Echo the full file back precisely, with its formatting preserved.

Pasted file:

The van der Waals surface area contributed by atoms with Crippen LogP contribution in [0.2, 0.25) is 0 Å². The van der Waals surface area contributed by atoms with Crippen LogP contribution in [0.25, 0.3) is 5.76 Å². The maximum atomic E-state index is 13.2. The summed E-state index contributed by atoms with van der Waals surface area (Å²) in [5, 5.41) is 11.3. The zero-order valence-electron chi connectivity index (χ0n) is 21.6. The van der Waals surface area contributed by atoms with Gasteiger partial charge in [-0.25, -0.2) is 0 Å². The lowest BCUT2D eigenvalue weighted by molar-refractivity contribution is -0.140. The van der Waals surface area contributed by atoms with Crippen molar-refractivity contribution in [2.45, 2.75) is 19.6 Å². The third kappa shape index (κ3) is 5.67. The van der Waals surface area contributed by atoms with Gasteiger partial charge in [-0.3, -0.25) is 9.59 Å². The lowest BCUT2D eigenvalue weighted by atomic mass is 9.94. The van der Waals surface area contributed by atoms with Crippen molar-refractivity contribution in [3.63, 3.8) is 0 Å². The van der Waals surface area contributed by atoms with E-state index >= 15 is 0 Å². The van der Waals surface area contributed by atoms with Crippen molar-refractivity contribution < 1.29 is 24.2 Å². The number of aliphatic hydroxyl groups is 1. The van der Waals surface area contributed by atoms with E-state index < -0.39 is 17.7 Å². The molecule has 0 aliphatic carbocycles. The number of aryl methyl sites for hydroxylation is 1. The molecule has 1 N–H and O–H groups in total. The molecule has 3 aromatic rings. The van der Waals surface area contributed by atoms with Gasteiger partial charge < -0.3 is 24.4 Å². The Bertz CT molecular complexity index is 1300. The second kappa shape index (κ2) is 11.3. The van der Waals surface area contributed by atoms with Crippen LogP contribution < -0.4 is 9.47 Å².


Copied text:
The van der Waals surface area contributed by atoms with Crippen LogP contribution in [0.2, 0.25) is 0 Å². The van der Waals surface area contributed by atoms with Crippen LogP contribution in [0.25, 0.3) is 5.76 Å². The maximum atomic E-state index is 13.2. The summed E-state index contributed by atoms with van der Waals surface area (Å²) in [5, 5.41) is 11.3. The zero-order valence-electron chi connectivity index (χ0n) is 21.6. The van der Waals surface area contributed by atoms with Gasteiger partial charge in [-0.25, -0.2) is 0 Å². The lowest BCUT2D eigenvalue weighted by molar-refractivity contribution is -0.140. The van der Waals surface area contributed by atoms with Crippen molar-refractivity contribution in [2.45, 2.75) is 19.6 Å². The third kappa shape index (κ3) is 5.67. The van der Waals surface area contributed by atoms with Gasteiger partial charge in [-0.3, -0.25) is 9.59 Å². The lowest BCUT2D eigenvalue weighted by atomic mass is 9.94. The van der Waals surface area contributed by atoms with Crippen molar-refractivity contribution in [3.63, 3.8) is 0 Å². The van der Waals surface area contributed by atoms with E-state index >= 15 is 0 Å². The van der Waals surface area contributed by atoms with Crippen molar-refractivity contribution < 1.29 is 24.2 Å². The number of aliphatic hydroxyl groups is 1. The van der Waals surface area contributed by atoms with E-state index < -0.39 is 17.7 Å². The molecule has 0 aliphatic carbocycles. The number of aryl methyl sites for hydroxylation is 1. The molecule has 1 N–H and O–H groups in total. The molecule has 3 aromatic rings. The van der Waals surface area contributed by atoms with Gasteiger partial charge < -0.3 is 24.4 Å². The Bertz CT molecular complexity index is 1300. The second kappa shape index (κ2) is 11.3. The van der Waals surface area contributed by atoms with Crippen LogP contribution < -0.4 is 9.47 Å².